After watching Alaska Gov. Sarah Palin tangle with Sen. Joe Biden on TV last night, one Dallas gay guy–an Obama supporter, yet–said, “She was so cute and great, she almost made me want to go straight.” A similar euphoria–minus the gay part–was evident this morning at Dallas’ Fairmont Hotel, where more than 100 Hispanic leaders gathered for a private fund-raising breakfast to meet the Republican VP candidate. They waved signs saying things like “Good Job Sarah You Kicked Butt” and “Yes … We McCain.” They listened to red-meat talks like one by Gov. Rick Perry, who promised that Palin and GOP presidential hopeful John McCain would take on Congress and “not only say no, but hell no, to their ear tags and their earmarks!” When Palin (shown here) and her husband Todd finally swept into the room to shake hands and pose for photos, you might have thought they were Jennifer Lopez and Julio Iglesias for all the excitement.
The room at the Fairmont was thick with Republican Party bigwigs.
There was Robert Mosbacher Sr., the Houston oilman and former commerce secretary–and Dick Van Dyke lookalike–who’s now general chairman of the McCain campaign. There was Juan Hernandez, a goateed open-borders advocate who serves as McCain’s Hispanic outreach director. R. Ted Cruz–the former solicitor general for the state of Texas and a rising GOP star–delivered a powerful pitch for McCain-Palin, as did other Hispanic leaders.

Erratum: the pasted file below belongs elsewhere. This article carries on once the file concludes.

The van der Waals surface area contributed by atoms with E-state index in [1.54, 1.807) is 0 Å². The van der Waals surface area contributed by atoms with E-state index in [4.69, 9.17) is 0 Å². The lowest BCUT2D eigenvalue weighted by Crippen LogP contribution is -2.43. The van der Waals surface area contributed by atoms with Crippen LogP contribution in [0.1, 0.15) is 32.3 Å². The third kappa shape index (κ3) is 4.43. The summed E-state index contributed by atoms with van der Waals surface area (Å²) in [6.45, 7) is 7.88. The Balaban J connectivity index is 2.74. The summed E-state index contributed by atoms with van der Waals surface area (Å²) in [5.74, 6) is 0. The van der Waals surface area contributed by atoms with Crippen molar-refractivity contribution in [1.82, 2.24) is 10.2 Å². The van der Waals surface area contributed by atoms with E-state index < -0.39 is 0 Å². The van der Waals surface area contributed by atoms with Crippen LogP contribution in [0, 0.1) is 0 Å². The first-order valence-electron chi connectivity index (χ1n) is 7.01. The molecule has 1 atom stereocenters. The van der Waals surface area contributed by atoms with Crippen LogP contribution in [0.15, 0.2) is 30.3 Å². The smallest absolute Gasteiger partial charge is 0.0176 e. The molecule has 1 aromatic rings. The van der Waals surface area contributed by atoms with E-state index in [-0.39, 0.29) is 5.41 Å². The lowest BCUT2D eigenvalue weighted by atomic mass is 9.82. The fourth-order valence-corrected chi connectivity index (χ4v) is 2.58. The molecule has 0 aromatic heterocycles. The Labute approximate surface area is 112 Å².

Their main arguments, in a nutshell: Democratic presidential candidate Barack Obama habitually “overpolls,” so the race is far from lost. Since Hispanic voters play key roles in battleground states like New Mexico, Colorado and Florida, an aggressive effort will be needed to persuade them to the GOP–currently a “damaged brand” among Latinos. Contended Mosbacher, in a typical plea: “It’s not the African-American community that stands up for Hispanics. It’s people like John McCain and, to a certain extent, me.”
When all was said and done, though, the well-heeled throng didn’t need much convincing. Especially once the Palins finally appeared through a side door, announced grandly by a handler. The crowd including Nina Vaca, CEO of Dallas’ Pinnacle Technical Resources, and CiCi Rojas, CEO of the Greater Dallas Hispanic Chamber of Commerce, rushed forward and swarmed the rope line, shouting out greetings to the star couple as flashbulbs blazed.
For this group–at that moment–Sarah Palin had already won the election.